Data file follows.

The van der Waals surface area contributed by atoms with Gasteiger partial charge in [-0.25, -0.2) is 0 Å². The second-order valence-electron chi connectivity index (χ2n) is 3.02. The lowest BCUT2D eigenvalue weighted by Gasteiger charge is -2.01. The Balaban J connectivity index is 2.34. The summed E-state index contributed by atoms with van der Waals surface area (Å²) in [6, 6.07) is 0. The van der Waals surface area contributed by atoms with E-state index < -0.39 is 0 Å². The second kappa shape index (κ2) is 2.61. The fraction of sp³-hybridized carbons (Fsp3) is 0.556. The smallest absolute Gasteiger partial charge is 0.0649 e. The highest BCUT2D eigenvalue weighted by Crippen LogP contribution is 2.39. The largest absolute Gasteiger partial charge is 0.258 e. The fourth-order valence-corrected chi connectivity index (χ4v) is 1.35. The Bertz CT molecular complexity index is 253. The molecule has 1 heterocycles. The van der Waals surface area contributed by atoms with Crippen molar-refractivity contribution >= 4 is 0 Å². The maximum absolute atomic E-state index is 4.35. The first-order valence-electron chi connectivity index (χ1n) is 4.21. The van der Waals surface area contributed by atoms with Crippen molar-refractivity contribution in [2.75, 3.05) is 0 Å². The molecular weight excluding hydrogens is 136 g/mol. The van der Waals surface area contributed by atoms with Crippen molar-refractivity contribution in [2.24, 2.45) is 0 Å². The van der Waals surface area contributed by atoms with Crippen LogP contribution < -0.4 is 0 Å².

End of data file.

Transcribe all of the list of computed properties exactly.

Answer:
The van der Waals surface area contributed by atoms with Gasteiger partial charge in [-0.25, -0.2) is 0 Å². The second-order valence-electron chi connectivity index (χ2n) is 3.02. The lowest BCUT2D eigenvalue weighted by Gasteiger charge is -2.01. The Balaban J connectivity index is 2.34. The summed E-state index contributed by atoms with van der Waals surface area (Å²) in [6, 6.07) is 0. The van der Waals surface area contributed by atoms with E-state index < -0.39 is 0 Å². The second kappa shape index (κ2) is 2.61. The fraction of sp³-hybridized carbons (Fsp3) is 0.556. The smallest absolute Gasteiger partial charge is 0.0649 e. The highest BCUT2D eigenvalue weighted by Crippen LogP contribution is 2.39. The largest absolute Gasteiger partial charge is 0.258 e. The fourth-order valence-corrected chi connectivity index (χ4v) is 1.35. The Bertz CT molecular complexity index is 253. The molecule has 1 heterocycles. The van der Waals surface area contributed by atoms with Crippen molar-refractivity contribution >= 4 is 0 Å². The maximum absolute atomic E-state index is 4.35. The first-order valence-electron chi connectivity index (χ1n) is 4.21. The van der Waals surface area contributed by atoms with Crippen molar-refractivity contribution in [2.75, 3.05) is 0 Å². The molecular weight excluding hydrogens is 136 g/mol. The van der Waals surface area contributed by atoms with Crippen molar-refractivity contribution in [2.24, 2.45) is 0 Å². The van der Waals surface area contributed by atoms with Crippen LogP contribution < -0.4 is 0 Å².